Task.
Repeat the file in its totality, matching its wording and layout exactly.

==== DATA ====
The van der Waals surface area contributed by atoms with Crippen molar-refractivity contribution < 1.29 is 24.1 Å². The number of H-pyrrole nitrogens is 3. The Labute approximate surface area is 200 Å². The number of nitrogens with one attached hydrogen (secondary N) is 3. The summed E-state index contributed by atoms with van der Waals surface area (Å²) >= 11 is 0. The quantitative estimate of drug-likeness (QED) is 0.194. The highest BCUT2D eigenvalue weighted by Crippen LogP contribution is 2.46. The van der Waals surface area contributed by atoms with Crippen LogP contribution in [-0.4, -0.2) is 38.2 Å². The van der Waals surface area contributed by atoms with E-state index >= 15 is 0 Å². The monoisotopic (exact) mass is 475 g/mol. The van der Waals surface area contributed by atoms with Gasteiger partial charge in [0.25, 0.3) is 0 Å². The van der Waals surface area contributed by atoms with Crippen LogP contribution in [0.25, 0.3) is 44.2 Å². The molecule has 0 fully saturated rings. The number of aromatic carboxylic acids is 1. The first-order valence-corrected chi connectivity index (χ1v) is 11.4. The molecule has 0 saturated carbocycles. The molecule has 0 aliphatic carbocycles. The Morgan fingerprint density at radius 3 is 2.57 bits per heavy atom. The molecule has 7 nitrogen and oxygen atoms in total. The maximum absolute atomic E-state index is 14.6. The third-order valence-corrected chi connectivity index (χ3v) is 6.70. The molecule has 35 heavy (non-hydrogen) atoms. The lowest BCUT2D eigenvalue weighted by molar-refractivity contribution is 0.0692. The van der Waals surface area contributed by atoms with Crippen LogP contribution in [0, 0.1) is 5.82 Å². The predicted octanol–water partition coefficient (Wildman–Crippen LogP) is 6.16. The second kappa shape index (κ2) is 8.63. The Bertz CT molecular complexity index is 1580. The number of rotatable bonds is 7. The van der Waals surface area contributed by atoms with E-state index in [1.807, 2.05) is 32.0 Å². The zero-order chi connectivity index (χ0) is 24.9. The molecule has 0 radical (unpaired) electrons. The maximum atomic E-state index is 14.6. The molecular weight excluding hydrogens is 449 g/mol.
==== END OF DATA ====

The van der Waals surface area contributed by atoms with Crippen molar-refractivity contribution < 1.29 is 24.1 Å². The number of H-pyrrole nitrogens is 3. The Labute approximate surface area is 200 Å². The number of nitrogens with one attached hydrogen (secondary N) is 3. The summed E-state index contributed by atoms with van der Waals surface area (Å²) >= 11 is 0. The quantitative estimate of drug-likeness (QED) is 0.194. The highest BCUT2D eigenvalue weighted by Crippen LogP contribution is 2.46. The van der Waals surface area contributed by atoms with Crippen LogP contribution in [-0.4, -0.2) is 38.2 Å². The van der Waals surface area contributed by atoms with E-state index >= 15 is 0 Å². The monoisotopic (exact) mass is 475 g/mol. The van der Waals surface area contributed by atoms with Gasteiger partial charge in [0.25, 0.3) is 0 Å². The van der Waals surface area contributed by atoms with Crippen LogP contribution in [0.25, 0.3) is 44.2 Å². The molecule has 0 fully saturated rings. The number of aromatic carboxylic acids is 1. The first-order valence-corrected chi connectivity index (χ1v) is 11.4. The molecule has 0 saturated carbocycles. The molecule has 0 aliphatic carbocycles. The Morgan fingerprint density at radius 3 is 2.57 bits per heavy atom. The molecule has 7 nitrogen and oxygen atoms in total. The maximum absolute atomic E-state index is 14.6. The third-order valence-corrected chi connectivity index (χ3v) is 6.70. The molecule has 35 heavy (non-hydrogen) atoms. The lowest BCUT2D eigenvalue weighted by molar-refractivity contribution is 0.0692. The van der Waals surface area contributed by atoms with Crippen LogP contribution in [0, 0.1) is 5.82 Å². The predicted octanol–water partition coefficient (Wildman–Crippen LogP) is 6.16. The second kappa shape index (κ2) is 8.63. The Bertz CT molecular complexity index is 1580. The number of rotatable bonds is 7. The van der Waals surface area contributed by atoms with E-state index in [1.807, 2.05) is 32.0 Å². The zero-order chi connectivity index (χ0) is 24.9. The molecule has 0 radical (unpaired) electrons. The maximum atomic E-state index is 14.6. The molecular weight excluding hydrogens is 449 g/mol.